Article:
Naturally Flower Belle gathers numerous new suitors in Greasewood. Shady Saloon owner Jeff Badger (Joseph Calleia) immediately makes Twillie the new sheriff (there have been 5 in the last 6 months), and Badger says that Flower Belle will make a gorgeous widow. Also pursing Flower Belle is newspaperman Wayne Carter (Dick Foran).

The greatest laughs in My Little Chickadee take place between Twillie and Flower Belle. Once the newly married pair arrives in town, Flower Belle demands the bridal suite (and gets it) while Twillie persistently tries to gain entrance to his bride’s boudoir. Mae West and W.C. Fields prove to be a splendid match for one another as she holds him at arm’s length with her saucy one-liners, and he showers her with wordy compliments. “My Little Chickadee” includes Mae West singing “Willie of the Valley” and a hilarious scene in which she takes over a classroom of rowdy schoolboys. Co-written by Mae West and W.C Fields, My Little Chickadee is a delight for fans of both these stars. From director Edward F. Cline.

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Goin’ To Town (1935)

  “Don’t think I worked in Tijuana for nothing.”

goin-to-townGoin’ to Town is one of Mae West’s funnier films. She plays Cleo Borden–a former saloon girl who strikes it rich after the death of her fiance, Buck Gonzales (Fred Kohler). Cleo takes over Buck’s cattle and oil empire with gusto, but is attracted to British oil engineer, Edward Carrington (Paul Cavanagh). She tries one trick after another to get his attention, but he says he’s not interested–confiding in a workmate that she’s “rather crude oil.” But when he leaves for business in Buenos Aires, Cleo follows in hot pursuit.

Once in Buenos Aires, Cleo sets out to impress Carrington that she’s a ‘lady’, and this results in several high society scenes at the casino and the racetrack. Cleo later moves back to the East Coast, and tries to impress the upper class snob set there.

The role of Cleo Borden permits Mae West to poke a little fun at herself. Men surround her, as usual, but while Cleo claims she wants to be a lady, she doesn’t really make a big effort, and flaunts her rough edges. She also takes her usual swagger and bad grammar to the snobby women in upper class circles. She’s asked by the snob set: “have your ancestors ever been traced?” She replies: “Yes, but they were too smart. They couldn’t catch ’em.” Pursued by a slimy Russian fortune hunter, Cleo shows that being a lady isn’t about snobby airs and listing one’s ancestors. It’s all about how you treat other people.

Mae West sings, Now I’m a Lady, and in another scene, she shoves around her opera coach right before playing Delilah and singing Mon Coeur S’Ouvre a Ta Voix for her snobby society guests. The main man, Carrington, seems a bit of a limp rag for Cleo (she’d get bored and throw him aside within the month), but the pursuit is the thing here, and she’s even ready, willing and able to lasso her man if that’s what it takes. The film includes some great snappy, saucy lines, and Mae West is at her funny, brassy best: “You’re alright to play around with, but as a husband you’d get in my hair.” From director Alexander Hall.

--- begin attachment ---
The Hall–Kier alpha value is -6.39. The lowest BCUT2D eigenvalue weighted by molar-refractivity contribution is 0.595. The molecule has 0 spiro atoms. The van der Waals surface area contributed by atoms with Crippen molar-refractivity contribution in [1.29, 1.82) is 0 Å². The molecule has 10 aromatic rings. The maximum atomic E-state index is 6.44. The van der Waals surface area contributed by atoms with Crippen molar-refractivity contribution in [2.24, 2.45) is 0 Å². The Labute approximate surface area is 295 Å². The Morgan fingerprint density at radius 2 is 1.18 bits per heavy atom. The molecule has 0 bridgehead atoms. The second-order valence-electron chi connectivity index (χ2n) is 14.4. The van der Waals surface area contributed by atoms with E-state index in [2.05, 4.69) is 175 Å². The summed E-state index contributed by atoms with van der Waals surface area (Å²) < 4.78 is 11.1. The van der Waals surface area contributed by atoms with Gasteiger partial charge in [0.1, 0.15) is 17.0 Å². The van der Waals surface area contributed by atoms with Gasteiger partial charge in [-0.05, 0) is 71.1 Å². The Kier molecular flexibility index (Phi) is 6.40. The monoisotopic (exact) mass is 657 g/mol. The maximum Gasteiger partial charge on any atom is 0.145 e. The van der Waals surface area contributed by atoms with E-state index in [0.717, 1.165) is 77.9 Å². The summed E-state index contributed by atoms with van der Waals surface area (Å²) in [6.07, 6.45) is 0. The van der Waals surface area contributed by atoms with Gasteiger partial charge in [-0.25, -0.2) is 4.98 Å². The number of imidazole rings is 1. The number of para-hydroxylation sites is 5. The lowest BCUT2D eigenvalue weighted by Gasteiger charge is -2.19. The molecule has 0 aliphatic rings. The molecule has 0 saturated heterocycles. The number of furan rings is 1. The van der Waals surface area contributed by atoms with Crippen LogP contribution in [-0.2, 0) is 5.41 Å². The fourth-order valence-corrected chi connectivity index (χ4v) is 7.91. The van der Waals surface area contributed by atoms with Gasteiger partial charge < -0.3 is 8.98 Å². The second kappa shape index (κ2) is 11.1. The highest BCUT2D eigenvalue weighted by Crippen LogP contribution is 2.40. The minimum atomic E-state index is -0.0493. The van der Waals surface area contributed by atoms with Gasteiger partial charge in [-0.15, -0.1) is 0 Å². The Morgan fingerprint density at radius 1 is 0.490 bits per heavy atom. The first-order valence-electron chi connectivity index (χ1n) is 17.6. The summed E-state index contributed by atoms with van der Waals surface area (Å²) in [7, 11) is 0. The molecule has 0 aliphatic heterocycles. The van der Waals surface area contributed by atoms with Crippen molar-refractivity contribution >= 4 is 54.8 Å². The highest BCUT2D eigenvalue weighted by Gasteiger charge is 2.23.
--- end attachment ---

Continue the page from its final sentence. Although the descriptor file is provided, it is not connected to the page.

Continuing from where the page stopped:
“I’m a good woman for a bad man.”

“Marriage…that’d be a whole new kind of racket for me.”

“Well, I’m a woman of very few words, but lots of action.”

“Judge, wherever there’s a man concerned, I always do my best.”

“I”m gonna take a shot at this lady business.”

“Dont lose your temper, or I’ll help you find it.”

“Take it easy honey, you’ll last longer.”


He’s a Bad Man

Now I’m a Lady

Love is Love

Mon Coeur S’Oeuvre a Ta Voix

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Belle of the Nineties (1934)

 “Some of the wildest men make the best pets.”

In Belle of the Nineties, Mae West plays Ruby Carter–a singer whose romance with boxer, the Tiger Kid (Roger Pryor) ends abruptly and badly. Ruby leaves for New Orleans and begins singing in the nightclub the Sensation House owned by shady Ace Lamont (John Miljan). Lamont has his beady eyes on Ruby, but she has bigger fish to fry–a new wealthy suitor who lavishes Ruby with expensive gifts–including a stunning diamond necklace.

belle-of-the-ninetiesLamont’s in-house girlfriend, Molly Brant (Katherine DeMille) jealously watches as Ruby Carter moves into the Sensation House and Lamont begins falling all over himself trying to win Ruby’s attention. When Lamont finally gets the hint that Ruby isn’t interested in him, he plots his revenge.